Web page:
Another Defense of Title VII Religious Hiring Rights

ECFA and a number of fellow ministry organizations are once again defending religious hiring rights in court. Rallying behind yet another religious school sued for upholding its beliefs on marriage and sexuality, our coalition is working to ensure a federal appeals court recognizes that a straightforward reading of civil rights statutes — never mind the U.S. Constitution — ensures the right of ministries to have employees who are aligned with them on matters of faith.

This most recent case centers on the lawsuit of Shelly Fitzgerald, previously a top guidance counselor for

Roncalli High School in Indianapolis. She was released by the Catholic school after she affirmed her commitment to a same-sex marriage — a clear violation of her employment contract and the school’s faith teachings. Fitzgerald sued the school and its local archdiocese for sex discrimination, but she lost last autumn in a federal district court based on the “ministerial exception” — a protection based in the First Amendment preventing government interference when faith groups choose their leaders and teachers. 

Luke Goodrich of The Becket Fund for Religious Liberty, which is defending the school, called this “a common-sense ruling,” and Becket noted that it is consistent with other recent rulings, including two last year involving similar school disputes in the same Indiana archdiocese.

“The Supreme Court has long recognized that religious organizations have a constitutional right to hire individuals who believe in their faith’s ideals and are committed to their religious mission,” said Goodrich.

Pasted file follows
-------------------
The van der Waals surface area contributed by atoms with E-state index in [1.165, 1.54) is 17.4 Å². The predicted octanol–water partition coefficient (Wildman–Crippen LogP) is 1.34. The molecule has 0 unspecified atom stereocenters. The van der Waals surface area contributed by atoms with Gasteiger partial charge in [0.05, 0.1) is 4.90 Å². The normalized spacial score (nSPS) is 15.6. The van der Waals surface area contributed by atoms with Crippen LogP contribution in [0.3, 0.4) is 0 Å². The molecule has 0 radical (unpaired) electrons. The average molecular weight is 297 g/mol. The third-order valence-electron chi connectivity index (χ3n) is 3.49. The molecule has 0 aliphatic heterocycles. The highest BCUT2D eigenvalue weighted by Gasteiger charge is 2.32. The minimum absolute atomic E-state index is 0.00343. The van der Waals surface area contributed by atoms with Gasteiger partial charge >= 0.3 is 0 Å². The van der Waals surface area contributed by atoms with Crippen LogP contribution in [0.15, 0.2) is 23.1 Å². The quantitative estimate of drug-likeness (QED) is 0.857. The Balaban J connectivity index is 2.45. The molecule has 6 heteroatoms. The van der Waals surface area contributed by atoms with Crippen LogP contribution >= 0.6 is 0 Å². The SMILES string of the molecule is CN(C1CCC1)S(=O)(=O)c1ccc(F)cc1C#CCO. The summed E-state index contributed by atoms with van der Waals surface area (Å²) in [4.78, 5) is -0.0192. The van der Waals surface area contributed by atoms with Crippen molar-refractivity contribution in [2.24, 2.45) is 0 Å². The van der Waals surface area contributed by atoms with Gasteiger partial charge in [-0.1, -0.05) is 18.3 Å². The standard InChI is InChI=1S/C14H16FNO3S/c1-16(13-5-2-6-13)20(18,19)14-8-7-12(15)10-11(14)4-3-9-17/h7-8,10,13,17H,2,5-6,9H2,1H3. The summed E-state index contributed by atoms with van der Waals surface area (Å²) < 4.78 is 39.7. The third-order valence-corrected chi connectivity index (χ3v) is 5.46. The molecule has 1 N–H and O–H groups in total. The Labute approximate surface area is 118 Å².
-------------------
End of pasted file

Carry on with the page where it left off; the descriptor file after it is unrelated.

Nevertheless, Fitzgerald is appealing to the U.S. Seventh Circuit Court of Appeals. And while this should be an open-and-shut case given other recent rulings referenced by Becket, Fitzgerald’s appeal allows an opportunity for ECFA and other concerned ministries to argue for a correction in the lower court’s reasoning. While it ultimately made a decision in favor of the school, it dismissed an attempt to halt the lawsuit based on a plain reading of Title VII of the Civil Rights Act. The district court rejected the idea that the law’s religious exemption immediately curtailed any further consideration of Fitzgerald’s sex discrimination claim.

“Instead, according to the district court’s logic, religious organizations must—under Title VII—employ individuals who reject, violate, or disparage their beliefs on these topics,” notes our brief recently filed with the appeals court.

Our amicus brief goes on to explain that while Title VII doesn’t create a blanket exemption in all matters for religious organizations, a clear reading of its text does precisely what Congress intended. It preserves the ability of faith-based organizations to employ individuals rightly aligned with the religious identity that makes them who they are.

“Religious organizations like amici intertwine their carrying out of activities in service to God and society with their cultivating of an association of employees committed to their beliefs and mission,” we wrote. “Indeed, the latter often energizes the former.”

The Seventh Circuit correcting the district court’s understanding of the Title VII religious exemption would be very important for the defense of fundamental associational and religious liberties we hold dear. Indeed, as Becket’s brief before the appeals court recognizes, “Applying the exemption’s plain terms here would obviate the need to delve into constitutionally sensitive questions of ministerial status every time an employee sues over a religious employer’s application of its religious requirements.”

ECFA weighed in for the Title VII religious exemption in the similar case of Charlotte Catholic last year.

We will continue to monitor developments in this case and others critical to our members’ religious liberty.

This text is provided with the understanding that ECFA is not rendering legal, accounting, or other professional advice or service. Professional advice on specific issues should be sought from an accountant, lawyer, or other professional.